Martians, mass media, and hysteria -- how War of the Worlds sparked panic in the 1930s, & fooled audiences again and again for decades.
Remember the first time you ever saw an ant hill? That parade of black insects pouring in and out of a small sand mound...most of us stopped, looked, and then moved on to other parts of the playground. E. O. Wilson is the kid who never took his eyes off the mound.
Jad presents a piece by one of his favorite producers: Ben Rubin. This audio portrait, called 'Open Outcry,' visits the trading floor of the New York Mercantile Exchange, with its hundreds of traders shouting unintelligible phonic abbreviations and numbers back and forth.
Nightmarish stories of musical hallucinations, songs with the power to transcend language, & the triumphant return of the Elvis of Afghanistan.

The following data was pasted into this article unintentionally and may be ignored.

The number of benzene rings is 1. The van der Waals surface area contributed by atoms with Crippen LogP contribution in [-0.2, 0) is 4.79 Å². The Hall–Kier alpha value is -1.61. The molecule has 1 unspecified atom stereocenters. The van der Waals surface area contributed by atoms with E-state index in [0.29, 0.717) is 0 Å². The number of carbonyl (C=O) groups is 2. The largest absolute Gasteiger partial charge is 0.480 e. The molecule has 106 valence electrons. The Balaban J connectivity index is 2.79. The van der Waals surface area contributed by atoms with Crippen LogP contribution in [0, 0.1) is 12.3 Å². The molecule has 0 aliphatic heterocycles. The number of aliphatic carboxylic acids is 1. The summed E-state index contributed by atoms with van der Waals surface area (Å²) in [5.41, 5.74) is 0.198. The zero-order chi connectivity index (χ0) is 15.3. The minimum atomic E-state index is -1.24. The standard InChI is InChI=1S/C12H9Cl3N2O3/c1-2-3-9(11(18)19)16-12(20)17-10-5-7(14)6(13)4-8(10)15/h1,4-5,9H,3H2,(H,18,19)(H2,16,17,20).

The uneasy marriage of biology and engineering raises big questions about the nature of life.
We all laugh. This hour of Radiolab asks why.
Imagine that you're a composer. Imagine getting the commission to write a song that will allow family members to face the death of a loved one. David Lang had to do just that when a hospital in Garches, France, asked him to write music for their morgue, or 'Salle Des Departs.'
It might seem hyperbole to claim, as many Wagnerites do, that The Ring Cycle is 'The Greatest Work of Art Ever.' But it's permeated our culture from Star Wars to Bugs Bunny to J.R.R. Tolkien. On this Radiolab/WNYC Special, we explore the impact and influence of Wagner's Ring Cycle on the Metropolitan Opera's 2004 Presentation.
In 1903, Wilbur and Orville Wright managed to coax their spruce biplane off the North Carolina sand for twelve seconds, and those twelve seconds started a revolution in flight. We examine the human desire to fly, and how getting flight changed us.